IMPORTANT: This information is instructional only. It is not legal advice. For information relevant to your domestic partnership and/or family-related issues, you should consult with a private attorney.

1. Will the June 26, 2015, United States Supreme Court ruling in Obergefell v. Hodges (questions whether the Fourteenth Amendment requires a state to license a marriage between two people of the same sex; and, whether a state is required to recognize a marriage between two people of the same sex when their marriage was lawfully licensed and performed out-of-state) affect my registered domestic partnership?

The Court's ruling in Obergefell v. Hodges did not invalidate or change any of the California Family Code sections related to registered domestic partners. Domestic partnership registrations are different from marriage licenses. The California Secretary of State's office will continue to process Declarations of Domestic Partnership, Notices of Termination of Domestic Partnership and other related filings as permitted by state law. County governments process marriage licenses. If you have questions about how the Supreme Court's decision may apply to your circumstances, please consult with a private attorney.

2. Can a person under 18 register a domestic partnership with the State of California?

Yes. A person under 18 who otherwise meets the requirements for a domestic partnership, other than the requirement of being at least 18, may establish a domestic partnership if the person under 18 has obtained written consent of the parents or guardian of the underage person, and has obtained a court order granting permission to the underage person to establish a domestic partnership. A certified copy of the order must be filed with the California Secretary of State with the Declaration of Domestic Partnership.

3. How do I register a domestic partnership with the State of California?

If you and your partner are over 18, or one or both partners are under 18 and have obtained a court order granting permission to establish a domestic partnership, and meet the requirements of California Family Code section 297, you may register a domestic partnership with the California Secretary of State. You may register by completing a Declaration of Domestic Partnership Form DP-1, having both partners' signatures notarized, and submitting the form with the appropriate fee to the California Secretary of State.

4. How do I register a confidential domestic partnership with the State of California?

If you and your partner have been living together as domestic partners and are over 18, or one or both partners are under 18 and have obtained a court order granting permission to establish a domestic partnership, and meet the requirements of California Family Code section 297, you may register a confidential domestic partnership with the California Secretary of State. You may register by completing a Confidential Declaration of Domestic Partnership Form DP-1A, having both partners' signatures notarized, and submitting the form with the appropriate fee to the California Secretary of State.

5. Will I receive a copy of my domestic partnership paperwork after it is filed?

One plain copy of the filed Declaration of Domestic Partnership and a Certificate of Registration of Domestic Partnership will be provided to the partners once the Declaration is filed with our office. In addition, you will receive a brochure entitled "Your Future Together" published by the State Department of Public Health. This brochure contains information for distribution to applicants who qualify as domestic partners.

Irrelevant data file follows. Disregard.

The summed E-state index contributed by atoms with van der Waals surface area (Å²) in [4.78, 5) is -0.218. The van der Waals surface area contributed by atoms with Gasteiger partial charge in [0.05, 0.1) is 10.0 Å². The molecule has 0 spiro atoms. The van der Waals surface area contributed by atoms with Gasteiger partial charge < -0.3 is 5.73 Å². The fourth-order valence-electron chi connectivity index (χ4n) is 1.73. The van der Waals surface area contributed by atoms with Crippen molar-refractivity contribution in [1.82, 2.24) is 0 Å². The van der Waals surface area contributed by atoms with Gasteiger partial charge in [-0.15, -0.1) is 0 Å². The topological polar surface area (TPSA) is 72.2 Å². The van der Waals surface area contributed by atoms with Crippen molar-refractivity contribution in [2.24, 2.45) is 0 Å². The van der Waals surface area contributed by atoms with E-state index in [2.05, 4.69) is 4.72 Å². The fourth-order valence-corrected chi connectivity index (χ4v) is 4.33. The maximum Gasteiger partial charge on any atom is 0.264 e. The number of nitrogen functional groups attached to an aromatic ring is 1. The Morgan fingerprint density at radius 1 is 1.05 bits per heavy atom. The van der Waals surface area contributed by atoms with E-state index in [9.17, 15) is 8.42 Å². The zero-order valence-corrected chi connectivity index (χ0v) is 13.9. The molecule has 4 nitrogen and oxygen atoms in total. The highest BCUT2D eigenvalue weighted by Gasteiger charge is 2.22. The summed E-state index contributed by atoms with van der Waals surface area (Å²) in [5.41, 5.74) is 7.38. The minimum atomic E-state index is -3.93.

It is common for other entities (e.g., California DMV, Social Security Administration, medical insurance provider) to request proof of a domestic partnership once filed. California Family law provides that a certified copy of the Declaration of Domestic Partnership is acceptable as proof the Declaration is filed with the Secretary of State's office. Certified copies of the filed Declaration are available for an additional fee.  

6. Who can order a copy of a Confidential Domestic Partnership?

Unlike a Declaration of Domestic Partnership, a Confidential Declaration of Domestic Partnership is a permanent record that is not open to the public. Only the registered domestic partners may obtain a copy of their confidential domestic partnership filing by completing a Confidential Domestic Partnership Records Order Form. Anyone other than the domestic partners wanting a copy of a Confidential Declaration of Domestic Partnership must attach a certified copy of a court order granting permission to the California Secretary of State's office to release the Confidential Domestic Partnership record.

7. Do we have to re-register every time the laws affecting domestic partnerships change?

Absent a specific statute requiring domestic partnerships to re-register, a registered domestic partnership would not be required to re-register.

8. My partner and I are registered as domestic partners with the city in which we reside. Do we have the same rights as partners registered with the State?

No. In order to have the rights provided by State law to registered domestic partnerships, you must be registered with California's statewide registry. The Declaration of Domestic Partnership Form DP-1 and the Confidential Declaration of Domestic Partnership Form DP-1A are available online through our website. After completing either declaration online, the form can be printed, signed and after having both partners' signatures notarized, can be dropped off in person, along with the appropriate filing fee, to either California Secretary of State's offices in Sacramento or Los Angeles, or can be mailed with the appropriate filing fee to the California Secretary of State at the return address provided on the declaration.

9. How do you terminate a registered domestic partnership?

In circumstances when a registered domestic partnership meets all the requirements listed in California Family Code section 299(a), the domestic partnership may be terminated by filing a Notice of Termination of Domestic Partnership Form NP/SF DP-2 with the California Secretary of State. In many circumstances, however, domestic partnerships only can be dissolved by initiating a dissolution proceeding in Superior Court. If you have questions about terminating a domestic partnership, you should consult with a private attorney.